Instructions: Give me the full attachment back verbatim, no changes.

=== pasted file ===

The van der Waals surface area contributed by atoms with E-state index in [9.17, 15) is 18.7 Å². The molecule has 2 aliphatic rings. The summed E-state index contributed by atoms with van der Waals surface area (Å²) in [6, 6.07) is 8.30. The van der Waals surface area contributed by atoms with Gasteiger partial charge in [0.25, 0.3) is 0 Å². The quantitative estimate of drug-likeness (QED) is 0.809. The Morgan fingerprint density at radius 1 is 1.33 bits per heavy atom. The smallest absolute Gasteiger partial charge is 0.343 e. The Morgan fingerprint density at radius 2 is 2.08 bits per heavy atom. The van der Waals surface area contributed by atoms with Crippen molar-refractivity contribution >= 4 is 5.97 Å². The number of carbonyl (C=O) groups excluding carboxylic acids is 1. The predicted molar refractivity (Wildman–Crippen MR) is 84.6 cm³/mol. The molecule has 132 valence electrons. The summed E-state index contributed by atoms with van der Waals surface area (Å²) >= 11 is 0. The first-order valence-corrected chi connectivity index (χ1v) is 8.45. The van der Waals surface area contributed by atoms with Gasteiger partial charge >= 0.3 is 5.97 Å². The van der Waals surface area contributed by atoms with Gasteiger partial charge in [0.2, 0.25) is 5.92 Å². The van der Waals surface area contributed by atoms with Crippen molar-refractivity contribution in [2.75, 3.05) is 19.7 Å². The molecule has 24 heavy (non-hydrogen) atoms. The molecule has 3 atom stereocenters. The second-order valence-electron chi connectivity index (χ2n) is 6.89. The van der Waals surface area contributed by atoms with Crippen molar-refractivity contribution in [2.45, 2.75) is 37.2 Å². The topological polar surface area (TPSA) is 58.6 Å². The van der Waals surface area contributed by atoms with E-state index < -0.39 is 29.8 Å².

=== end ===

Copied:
The van der Waals surface area contributed by atoms with E-state index in [9.17, 15) is 18.7 Å². The molecule has 2 aliphatic rings. The summed E-state index contributed by atoms with van der Waals surface area (Å²) in [6, 6.07) is 8.30. The van der Waals surface area contributed by atoms with Gasteiger partial charge in [0.25, 0.3) is 0 Å². The quantitative estimate of drug-likeness (QED) is 0.809. The Morgan fingerprint density at radius 1 is 1.33 bits per heavy atom. The smallest absolute Gasteiger partial charge is 0.343 e. The Morgan fingerprint density at radius 2 is 2.08 bits per heavy atom. The van der Waals surface area contributed by atoms with Crippen molar-refractivity contribution >= 4 is 5.97 Å². The number of carbonyl (C=O) groups excluding carboxylic acids is 1. The predicted molar refractivity (Wildman–Crippen MR) is 84.6 cm³/mol. The molecule has 132 valence electrons. The summed E-state index contributed by atoms with van der Waals surface area (Å²) >= 11 is 0. The first-order valence-corrected chi connectivity index (χ1v) is 8.45. The van der Waals surface area contributed by atoms with Gasteiger partial charge >= 0.3 is 5.97 Å². The van der Waals surface area contributed by atoms with Gasteiger partial charge in [0.2, 0.25) is 5.92 Å². The van der Waals surface area contributed by atoms with Crippen molar-refractivity contribution in [2.75, 3.05) is 19.7 Å². The molecule has 24 heavy (non-hydrogen) atoms. The molecule has 3 atom stereocenters. The second-order valence-electron chi connectivity index (χ2n) is 6.89. The van der Waals surface area contributed by atoms with Crippen molar-refractivity contribution in [2.45, 2.75) is 37.2 Å². The topological polar surface area (TPSA) is 58.6 Å². The van der Waals surface area contributed by atoms with E-state index < -0.39 is 29.8 Å².